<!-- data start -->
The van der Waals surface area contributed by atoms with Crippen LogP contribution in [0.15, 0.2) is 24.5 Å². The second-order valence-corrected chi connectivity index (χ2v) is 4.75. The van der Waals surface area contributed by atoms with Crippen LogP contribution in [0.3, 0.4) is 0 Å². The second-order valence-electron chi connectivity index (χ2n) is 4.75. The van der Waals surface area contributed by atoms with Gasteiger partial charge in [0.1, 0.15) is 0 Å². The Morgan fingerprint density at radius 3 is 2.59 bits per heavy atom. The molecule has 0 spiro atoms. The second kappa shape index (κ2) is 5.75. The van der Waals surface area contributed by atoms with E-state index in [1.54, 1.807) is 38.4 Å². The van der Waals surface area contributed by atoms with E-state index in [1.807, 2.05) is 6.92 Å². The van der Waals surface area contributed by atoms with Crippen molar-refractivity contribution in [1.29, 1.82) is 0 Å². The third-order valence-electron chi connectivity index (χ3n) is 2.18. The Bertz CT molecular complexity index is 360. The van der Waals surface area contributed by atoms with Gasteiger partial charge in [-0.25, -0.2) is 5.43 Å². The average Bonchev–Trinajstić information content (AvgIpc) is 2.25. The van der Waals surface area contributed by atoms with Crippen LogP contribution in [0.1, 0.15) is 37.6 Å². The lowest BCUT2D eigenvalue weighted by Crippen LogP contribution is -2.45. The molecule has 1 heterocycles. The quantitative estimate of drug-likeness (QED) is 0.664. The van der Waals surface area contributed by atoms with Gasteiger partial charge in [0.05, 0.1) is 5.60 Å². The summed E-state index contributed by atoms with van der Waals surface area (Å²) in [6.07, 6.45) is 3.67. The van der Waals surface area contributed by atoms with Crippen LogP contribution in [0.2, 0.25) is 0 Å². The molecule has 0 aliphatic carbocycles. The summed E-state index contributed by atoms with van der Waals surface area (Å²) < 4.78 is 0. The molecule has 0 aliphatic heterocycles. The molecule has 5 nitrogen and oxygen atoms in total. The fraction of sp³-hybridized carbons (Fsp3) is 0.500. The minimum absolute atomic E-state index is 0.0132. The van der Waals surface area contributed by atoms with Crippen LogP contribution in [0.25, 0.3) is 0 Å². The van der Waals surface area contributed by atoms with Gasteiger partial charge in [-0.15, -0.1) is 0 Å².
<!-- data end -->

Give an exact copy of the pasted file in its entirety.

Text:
The van der Waals surface area contributed by atoms with Crippen LogP contribution in [0.15, 0.2) is 24.5 Å². The second-order valence-corrected chi connectivity index (χ2v) is 4.75. The van der Waals surface area contributed by atoms with Crippen LogP contribution in [0.3, 0.4) is 0 Å². The second-order valence-electron chi connectivity index (χ2n) is 4.75. The van der Waals surface area contributed by atoms with Gasteiger partial charge in [0.1, 0.15) is 0 Å². The Morgan fingerprint density at radius 3 is 2.59 bits per heavy atom. The molecule has 0 spiro atoms. The second kappa shape index (κ2) is 5.75. The van der Waals surface area contributed by atoms with E-state index in [1.54, 1.807) is 38.4 Å². The van der Waals surface area contributed by atoms with E-state index in [1.807, 2.05) is 6.92 Å². The van der Waals surface area contributed by atoms with Crippen molar-refractivity contribution in [1.29, 1.82) is 0 Å². The third-order valence-electron chi connectivity index (χ3n) is 2.18. The Bertz CT molecular complexity index is 360. The van der Waals surface area contributed by atoms with Gasteiger partial charge in [-0.25, -0.2) is 5.43 Å². The average Bonchev–Trinajstić information content (AvgIpc) is 2.25. The van der Waals surface area contributed by atoms with Crippen LogP contribution in [0.1, 0.15) is 37.6 Å². The lowest BCUT2D eigenvalue weighted by Crippen LogP contribution is -2.45. The molecule has 1 heterocycles. The quantitative estimate of drug-likeness (QED) is 0.664. The van der Waals surface area contributed by atoms with Gasteiger partial charge in [0.05, 0.1) is 5.60 Å². The summed E-state index contributed by atoms with van der Waals surface area (Å²) in [6.07, 6.45) is 3.67. The van der Waals surface area contributed by atoms with Crippen LogP contribution in [0.2, 0.25) is 0 Å². The molecule has 0 aliphatic carbocycles. The summed E-state index contributed by atoms with van der Waals surface area (Å²) < 4.78 is 0. The molecule has 0 aliphatic heterocycles. The molecule has 5 nitrogen and oxygen atoms in total. The fraction of sp³-hybridized carbons (Fsp3) is 0.500. The minimum absolute atomic E-state index is 0.0132. The van der Waals surface area contributed by atoms with Crippen LogP contribution in [0.25, 0.3) is 0 Å². The van der Waals surface area contributed by atoms with Gasteiger partial charge in [-0.15, -0.1) is 0 Å².